Three Tips When You Edit Someone Else’s Writing
By Katy Kauffman
Editing commas is good and needed, but what I really hope for when a friend edits my writing, is help with content.
Content is king—it can make or break a publishing opportunity. Of course, editors love a “clean” article or manuscript. One that has few typos and follows their guidelines. But what editors really love is content that speaks to a specific audience’s felt need.
So when a friend (or critique group) asks us to edit some writing, what are the main ways we can be the most useful and edit with an objective perspective, an open heart, and an eagle eye? Here are three tips to help your friend with both content and grammar.
1. Grab three colored markers, and assign a color to each of the following: the main idea; wording that has punch, zip, or wow; and reader takeaway.
This will help you to see your friend’s content without partiality. We love our friends and want them to write well, and we want to tell them, “Good job!” But if we’re a true writing friend, we’ll look at their writing as objectively as possible, and colored markers can help us do that. (This process works for our own writing too.)
Once you know where their piece of writing is headed and who the target audience is, then read their work with your three colored markers. When you find the main idea—the main point— underline it with the first color. When you spot phrases or sentences that have punch, zip, and wow—they are said just right, they get to the point in an intriguing way, or they are inspiring—underline those with the second color. Finally, wherever you find takeaway—in the lead-in, in a transitional paragraph, where Scripture is explained, or where the bulk of the application is—underline every sentence with the third color.
Then look at the printed page (or the highlighted page on your screen if you can’t print out your friend’s writing). Ask yourself these questions as you analyze the content:
· Is the main idea clearly stated and well developed?
· Do stories, insights, and action steps use vivid nouns and verbs?
· Does the message have enough punch, zip, and wow?
· Is the takeaway relevant to me, and is it placed throughout the writing?
· Does the piece end with a meaningful conclusion?
If you feel that something was missing or not enough, make a list and mark that on the printed page (or digital file). When you email your friend with feedback, be sure to start with the content you enjoyed, and then share where you think they could spend more time.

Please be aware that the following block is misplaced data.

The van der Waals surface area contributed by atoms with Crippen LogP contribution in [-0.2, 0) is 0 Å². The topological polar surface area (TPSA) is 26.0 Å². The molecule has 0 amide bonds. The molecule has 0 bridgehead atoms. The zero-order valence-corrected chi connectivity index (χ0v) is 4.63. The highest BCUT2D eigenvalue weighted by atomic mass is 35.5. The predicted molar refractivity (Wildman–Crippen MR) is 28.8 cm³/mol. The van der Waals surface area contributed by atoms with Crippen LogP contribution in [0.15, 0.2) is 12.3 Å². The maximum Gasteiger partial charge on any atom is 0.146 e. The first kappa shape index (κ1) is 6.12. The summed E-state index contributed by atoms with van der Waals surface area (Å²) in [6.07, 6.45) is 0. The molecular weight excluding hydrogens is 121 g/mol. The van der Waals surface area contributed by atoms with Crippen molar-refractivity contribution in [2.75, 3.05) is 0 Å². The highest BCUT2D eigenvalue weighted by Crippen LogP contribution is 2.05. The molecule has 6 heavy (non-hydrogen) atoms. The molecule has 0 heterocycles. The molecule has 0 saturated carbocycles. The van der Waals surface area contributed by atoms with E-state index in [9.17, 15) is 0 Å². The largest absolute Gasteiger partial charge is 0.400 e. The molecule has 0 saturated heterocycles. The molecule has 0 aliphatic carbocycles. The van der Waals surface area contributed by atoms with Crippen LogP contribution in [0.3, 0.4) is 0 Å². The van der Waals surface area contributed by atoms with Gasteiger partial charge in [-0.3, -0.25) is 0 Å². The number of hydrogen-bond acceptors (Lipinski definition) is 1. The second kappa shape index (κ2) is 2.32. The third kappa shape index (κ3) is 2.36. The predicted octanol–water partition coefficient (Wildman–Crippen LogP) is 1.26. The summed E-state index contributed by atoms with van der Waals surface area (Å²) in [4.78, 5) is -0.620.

Sometimes I feel hesitant to share what didn’t work for me, but I need to remember something. My friend asked me on purpose to look at their writing. If I tell them now, with kindness, what I think needs to change, they may have more of a chance to be published. And then others can read the wonderful message my friend has crafted to help people’s hearts and lives.
2. Know your stuff—stay up-to-date on punctuation and grammar because the rules can change.
spaces after a sentence are now out, and single spaces are in. When we quote
Scripture in running text (paragraphs), the period goes after the reference. In
a block quote (when the left side is all indented the same), the period goes
before the reference. Rules, rules, rules. But if we know the rules, we become
a trusted source for both editing and peace of mind for our friends.
My default setting is to edit according to the rules found in The Chicago Manual of Style (CMS). So much in Christian publishing uses CMS as their style guide. If your friend knows that the publication uses a different style book but you don’t know those rules, perhaps you can make suggestions as best you can, and then your friend can double check your suggestions per the publisher’s preferred style manual.
3. Look for “heart” in your friend’s writing—aka, encouragement.
Why would a stressed woman pick up a book on peace? Why would a praying grandparent linger over an online article describing how to pray for wayward grandchildren? Why would a businessman listen to a podcast on sharing Jesus in the workplace? Because they all have a vested interest in the topic. They have a felt need to know.
As you read your friend’s work, take note of how much encouragement is shared. Also listen to the voice of the article. Is the tone encouraging and engaging? Does the article or chapter give enough help for the present topic? Does the writing reveal a heart-to-heart talk with the reader?
As you edit your friends’ writing and your own work, include a content edit and a line-by-line edit that looks at grammar and typos. When we remember to do both, we can become an even better writing buddy, and we can help our friends deliver messages from the heart.
Which of these three tips is your favorite? Tell us in the comments, and happy editing!
Photos courtesy of FreeDigitalPhotos.net and Stuart Miles.
Katy Kauffman is an award-winning author, an editor of Refresh Bible Study Magazine, and a co-founder of Lighthouse Bible Studies. She has taught the Bible to women and teens, and her Bible studies focus on winning life’s spiritual battles. Katy is a regular contributor to the Write Conversation and to two websites for young women. Connect with her at her blog, Life with God, and on Facebook.